The answer to your initial question is yes, and Igor Rivin's comment is right and good. The result follows from the fact that a commutative *PIR* (Principal Ideal Ring) with identity is a Hermite ring in the sense of I. Kaplansky.

Indeed, a Hermite ring possesses a trigonal reduction as required, cf. [1, Theorem 3.5]. The fact that a commutative PIR with identity is a Hermite ring can be deduced from Hungerford's theorem [Theorem 1, 3] for instance (quotients and direct products of a Hermite rings are still Hermite). A PIR is actually an *elementary divisor ring* in the sense of I. Kaplansky (still a consequence of [Theorem 1, 3]), which is even stronger as it enjoys diagonal reduction. This is stated without proof in [Notes on Chapter I, 4].

Regarding rschwieb's answer, this approach fails already for a PID (Principal Ideal Domain) if you restrict to elementary row reduction. Indeed, you cannot row-reduce every $2$-by-$1$ matrices with coefficients in $R = \mathbf{Z}[\frac{1 + \sqrt{-19}}{2}]$ to a trigonal form $\begin{pmatrix}* \\ 0 \end{pmatrix}$, since otherwise $R$ would be a $GE$-ring in the sense of P. M. Cohn and it isn't [2, Introduction and Theorem 6.1]. Still, the approach is successful for a Euclidean ring $R$, as we have $SL_n(R) = E_n(R)$ in this case. Here $E_n(R)$ denotes the group generated by the elementary matrices, i.e., those matrices which induce the elementary row reduction moves preserving the determinant.

Thus row reduction, i.e., multiplication on the left by elementary matrices, is not sufficient to reduce a matrix to a trigonal form in a PID. However, reduction to a trigonal form is always achievable in PIDs if you allow multiplication by any invertible matrix on the left, which is your original problem. This is a subpart of the Smith Normal Form Theorem, the result rightly referred to by rschwieb and Igor Rivin. It is presented in some classical text books, e.g., "Abstract Algebra" of D. S. Dummit and R. M. Foote, which also handles Dedekind domains. Other readers may point you to sources of a more algorithmic nature; the Euclidean case is advisable as it is algorithmic by nature and far less technical than the PID case. I found the wiki page on the Smith normal Form pretty good algorithm-wise. It goes into the detail of not-so-trivial induction arguments based on the number of prime divisors of coefficients, something that is missing in the outline of rschwieb. (You'll see there that the matrix $L_0 \in SL_2(R)$ used in step II is not necessarily an elementary matrix).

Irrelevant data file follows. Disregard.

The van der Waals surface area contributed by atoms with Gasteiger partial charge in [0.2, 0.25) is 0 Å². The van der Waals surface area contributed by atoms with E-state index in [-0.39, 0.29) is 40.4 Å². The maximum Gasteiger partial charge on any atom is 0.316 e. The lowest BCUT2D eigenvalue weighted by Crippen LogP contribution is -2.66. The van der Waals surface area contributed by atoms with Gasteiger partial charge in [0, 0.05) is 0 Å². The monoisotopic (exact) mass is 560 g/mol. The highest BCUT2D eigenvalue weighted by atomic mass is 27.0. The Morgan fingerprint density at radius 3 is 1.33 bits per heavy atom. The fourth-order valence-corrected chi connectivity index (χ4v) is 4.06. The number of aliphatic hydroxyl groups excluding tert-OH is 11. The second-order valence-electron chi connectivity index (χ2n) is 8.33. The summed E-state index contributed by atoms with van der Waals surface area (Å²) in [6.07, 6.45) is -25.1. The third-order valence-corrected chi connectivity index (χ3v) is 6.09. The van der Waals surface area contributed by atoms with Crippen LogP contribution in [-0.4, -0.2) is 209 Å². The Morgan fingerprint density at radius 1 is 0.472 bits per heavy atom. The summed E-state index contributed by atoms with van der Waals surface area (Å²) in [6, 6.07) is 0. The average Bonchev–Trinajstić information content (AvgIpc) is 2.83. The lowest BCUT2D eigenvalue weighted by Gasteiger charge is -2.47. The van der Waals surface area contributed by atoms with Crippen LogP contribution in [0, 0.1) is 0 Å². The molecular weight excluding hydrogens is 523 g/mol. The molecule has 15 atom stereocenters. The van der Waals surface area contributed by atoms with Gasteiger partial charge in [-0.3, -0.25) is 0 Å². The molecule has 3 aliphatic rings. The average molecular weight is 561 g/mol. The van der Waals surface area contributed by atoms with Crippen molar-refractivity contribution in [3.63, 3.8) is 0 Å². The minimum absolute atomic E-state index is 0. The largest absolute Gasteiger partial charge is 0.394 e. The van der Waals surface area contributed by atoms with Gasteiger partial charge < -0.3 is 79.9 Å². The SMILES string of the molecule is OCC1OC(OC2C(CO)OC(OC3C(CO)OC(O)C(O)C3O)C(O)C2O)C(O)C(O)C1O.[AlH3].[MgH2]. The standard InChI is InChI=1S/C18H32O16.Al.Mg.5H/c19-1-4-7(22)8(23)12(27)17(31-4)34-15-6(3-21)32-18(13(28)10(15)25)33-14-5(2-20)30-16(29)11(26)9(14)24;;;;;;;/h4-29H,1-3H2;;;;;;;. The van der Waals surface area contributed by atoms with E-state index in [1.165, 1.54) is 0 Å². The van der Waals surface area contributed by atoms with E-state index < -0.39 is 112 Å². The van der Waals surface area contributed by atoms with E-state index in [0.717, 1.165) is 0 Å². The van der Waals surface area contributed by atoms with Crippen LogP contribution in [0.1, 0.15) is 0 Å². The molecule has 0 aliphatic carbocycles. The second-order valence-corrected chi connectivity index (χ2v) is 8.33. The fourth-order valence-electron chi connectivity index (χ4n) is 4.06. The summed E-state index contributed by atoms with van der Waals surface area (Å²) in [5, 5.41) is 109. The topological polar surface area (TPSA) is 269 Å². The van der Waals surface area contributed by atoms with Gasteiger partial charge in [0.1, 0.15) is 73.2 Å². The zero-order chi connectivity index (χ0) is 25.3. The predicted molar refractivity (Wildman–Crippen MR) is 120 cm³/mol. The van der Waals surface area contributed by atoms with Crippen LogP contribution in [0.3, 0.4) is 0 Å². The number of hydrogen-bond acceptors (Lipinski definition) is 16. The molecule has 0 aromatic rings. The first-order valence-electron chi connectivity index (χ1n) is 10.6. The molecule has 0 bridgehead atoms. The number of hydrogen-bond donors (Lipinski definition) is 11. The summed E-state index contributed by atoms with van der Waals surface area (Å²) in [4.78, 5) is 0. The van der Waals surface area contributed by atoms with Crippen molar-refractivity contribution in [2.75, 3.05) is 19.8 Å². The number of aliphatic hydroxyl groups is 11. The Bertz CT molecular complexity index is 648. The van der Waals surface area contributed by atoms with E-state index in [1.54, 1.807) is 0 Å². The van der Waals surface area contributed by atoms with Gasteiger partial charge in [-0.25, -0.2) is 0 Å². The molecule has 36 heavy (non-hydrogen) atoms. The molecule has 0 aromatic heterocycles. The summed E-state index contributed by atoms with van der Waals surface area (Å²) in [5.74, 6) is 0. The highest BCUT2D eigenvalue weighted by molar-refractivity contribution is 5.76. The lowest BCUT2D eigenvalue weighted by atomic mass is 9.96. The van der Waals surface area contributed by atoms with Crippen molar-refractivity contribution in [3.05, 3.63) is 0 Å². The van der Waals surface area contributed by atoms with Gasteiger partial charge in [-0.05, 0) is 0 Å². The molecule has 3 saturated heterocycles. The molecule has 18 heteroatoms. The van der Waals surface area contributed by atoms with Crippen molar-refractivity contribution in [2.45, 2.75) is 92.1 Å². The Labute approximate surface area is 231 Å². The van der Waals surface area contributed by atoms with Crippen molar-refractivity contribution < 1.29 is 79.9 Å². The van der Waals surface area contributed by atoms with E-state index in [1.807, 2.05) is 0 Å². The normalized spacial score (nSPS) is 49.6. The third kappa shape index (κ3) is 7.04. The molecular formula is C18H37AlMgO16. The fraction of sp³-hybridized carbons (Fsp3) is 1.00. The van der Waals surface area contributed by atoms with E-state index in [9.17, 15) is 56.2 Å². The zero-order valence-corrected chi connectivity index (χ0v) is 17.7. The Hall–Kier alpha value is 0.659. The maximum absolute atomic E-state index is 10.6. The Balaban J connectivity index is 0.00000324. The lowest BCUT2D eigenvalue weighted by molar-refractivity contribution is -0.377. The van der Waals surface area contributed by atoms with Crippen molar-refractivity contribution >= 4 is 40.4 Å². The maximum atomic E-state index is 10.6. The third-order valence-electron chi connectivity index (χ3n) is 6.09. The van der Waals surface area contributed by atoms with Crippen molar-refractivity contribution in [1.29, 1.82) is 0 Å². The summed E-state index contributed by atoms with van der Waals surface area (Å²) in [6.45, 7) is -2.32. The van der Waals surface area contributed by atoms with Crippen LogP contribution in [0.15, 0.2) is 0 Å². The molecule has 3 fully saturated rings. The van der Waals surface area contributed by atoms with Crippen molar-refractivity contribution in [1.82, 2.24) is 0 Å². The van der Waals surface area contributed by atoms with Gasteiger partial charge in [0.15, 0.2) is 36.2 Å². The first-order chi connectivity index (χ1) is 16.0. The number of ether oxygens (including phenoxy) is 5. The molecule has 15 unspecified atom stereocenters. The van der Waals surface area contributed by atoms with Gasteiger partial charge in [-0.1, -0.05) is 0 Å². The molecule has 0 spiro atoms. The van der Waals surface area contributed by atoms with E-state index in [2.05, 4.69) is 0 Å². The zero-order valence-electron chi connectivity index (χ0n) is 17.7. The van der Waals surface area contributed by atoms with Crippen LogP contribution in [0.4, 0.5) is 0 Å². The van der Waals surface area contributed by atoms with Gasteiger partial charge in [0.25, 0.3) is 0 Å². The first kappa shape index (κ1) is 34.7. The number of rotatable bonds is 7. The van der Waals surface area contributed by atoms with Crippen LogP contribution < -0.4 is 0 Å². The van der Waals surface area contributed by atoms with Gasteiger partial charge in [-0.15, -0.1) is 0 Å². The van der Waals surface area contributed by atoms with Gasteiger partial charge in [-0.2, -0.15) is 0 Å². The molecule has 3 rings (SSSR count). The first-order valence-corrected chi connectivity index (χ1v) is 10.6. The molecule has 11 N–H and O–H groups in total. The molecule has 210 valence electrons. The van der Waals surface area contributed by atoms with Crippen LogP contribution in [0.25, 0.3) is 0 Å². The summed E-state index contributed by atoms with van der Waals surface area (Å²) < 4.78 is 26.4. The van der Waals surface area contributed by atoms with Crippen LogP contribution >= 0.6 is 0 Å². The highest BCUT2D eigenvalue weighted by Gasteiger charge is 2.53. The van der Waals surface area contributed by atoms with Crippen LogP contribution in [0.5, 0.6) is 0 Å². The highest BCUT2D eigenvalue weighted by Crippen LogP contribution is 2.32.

The most general class of rings with reduction to a trigonal form is, by definition, the class of Hermite rings in the sense of Kaplansky. For a modern treatment see [4], where the author refers to K-Hermite rings.
As stated above, this class includes PIRs. In my humble opinion, the issue with zero divisors was not a minor one.

[1] "Elementary divisors and modules", I. Kaplansky, 1949

[2] "On the structure of the $GL_2$ of a ring", P. M. Cohn, 1966.

[3] "On the structure of principal ideal rings", T. W. Hungerford, 1968.

[4] "Serre's problem on projective modules", T. Y. Lam, 2006.